In what some are calling another example of executive overreach, President Obama is under fire from Republicans for a controversial plan that would allow up to 100,000 Haitians to come into the United States without the need for a visa.
Senator Chuck Grassley (R-IA) took aim at the Obama administration on Friday, saying that the President's Haitian Family Reunification Parole Program was "an irresponsible overreach of the executive branch's authority."
"Which countries are next on President Obama's list?" Grassley asked, according to The Washington Times.
"Will there be medical screenings before entry?" Grassley asked, possibly alluding to the ongoing concern of the Ebola virus migrating out of western Africa.
Grassley's statement on the matter also raised concerns on work permits, as well as the potential impact of such permits on American workers.
Grassley's complaints came in light of an announcement by the U.S. Citizenship and Immigration Services, the branch of Homeland Security that handles immigration benefits issues. The office said on Friday that it would begin ramping up the The Haitian Family Reunification Parole program, which aims to reunite Haitians already living in the United States with their family members living abroad.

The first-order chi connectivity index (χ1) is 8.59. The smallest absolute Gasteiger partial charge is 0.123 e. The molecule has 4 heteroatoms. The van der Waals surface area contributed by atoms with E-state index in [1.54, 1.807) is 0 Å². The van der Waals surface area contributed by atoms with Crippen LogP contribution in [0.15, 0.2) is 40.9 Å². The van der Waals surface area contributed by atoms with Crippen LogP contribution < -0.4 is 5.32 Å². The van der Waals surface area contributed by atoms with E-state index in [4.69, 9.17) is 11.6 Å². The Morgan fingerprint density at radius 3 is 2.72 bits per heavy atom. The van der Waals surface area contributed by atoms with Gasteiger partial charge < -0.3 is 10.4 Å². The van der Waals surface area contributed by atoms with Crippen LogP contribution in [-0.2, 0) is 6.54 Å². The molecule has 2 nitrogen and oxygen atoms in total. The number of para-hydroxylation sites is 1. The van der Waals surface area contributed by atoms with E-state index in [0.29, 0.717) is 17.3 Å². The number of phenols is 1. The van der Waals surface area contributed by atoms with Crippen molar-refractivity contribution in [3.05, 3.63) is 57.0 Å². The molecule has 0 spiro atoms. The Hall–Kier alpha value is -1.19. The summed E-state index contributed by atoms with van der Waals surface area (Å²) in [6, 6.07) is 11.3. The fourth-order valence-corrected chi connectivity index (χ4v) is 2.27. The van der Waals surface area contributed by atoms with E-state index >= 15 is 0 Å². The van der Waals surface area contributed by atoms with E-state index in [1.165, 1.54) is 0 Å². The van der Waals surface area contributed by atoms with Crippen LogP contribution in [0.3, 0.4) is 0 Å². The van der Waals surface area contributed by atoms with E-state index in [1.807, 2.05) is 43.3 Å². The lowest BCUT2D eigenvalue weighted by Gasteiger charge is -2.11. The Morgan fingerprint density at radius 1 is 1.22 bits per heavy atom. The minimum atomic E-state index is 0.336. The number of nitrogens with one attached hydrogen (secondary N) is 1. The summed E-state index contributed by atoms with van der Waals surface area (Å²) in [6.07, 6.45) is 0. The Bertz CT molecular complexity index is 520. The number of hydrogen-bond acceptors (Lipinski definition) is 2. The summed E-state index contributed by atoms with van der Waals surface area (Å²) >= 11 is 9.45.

The program is aimed at expediting "safe, legal, and orderly migration," with the goal of building a foundation for "a safe and economically strong Haiti."
In 2010, a magnitude 7.0 earthquake devastated Haiti's capital, Port-au-Prince. The death toll from that event ranges as high as 220,000, and the already impoverished country still has not recovered from the seismic event.
USCIS' statement on the program noted that a stronger Haiti is "a priority for the United States," and that the United States "strongly discourages individuals in Haiti from undertaking life-threatening and illegal maritime journeys" to the U.S. Such individuals, the USCIS release notes, will not be eligible for the HFRP program, and they may be returned to Haiti if they are located at sea.
Which individuals will qualify for the program? USCIS will offer "certain eligible Haitian beneficiaries of already approved family-based immigrant visa petitions, who are currently in Haiti, an opportunity to come to the United States." Those eligible can stay for up to two years before their immigrant visa status becomes an issue.
The release notes that the HFRP is made possible under the same Immigration and Nationality Act that allowed USCIS to institute the Cuban Family Reunification Parole program in 2007, under then-President George W. Bush.
The USCIS statement also notes that Haitians entering under the program will be allowed to apply for work permits, but they will not receive permanent resident status any earlier.
[Lead image via USCGNews.]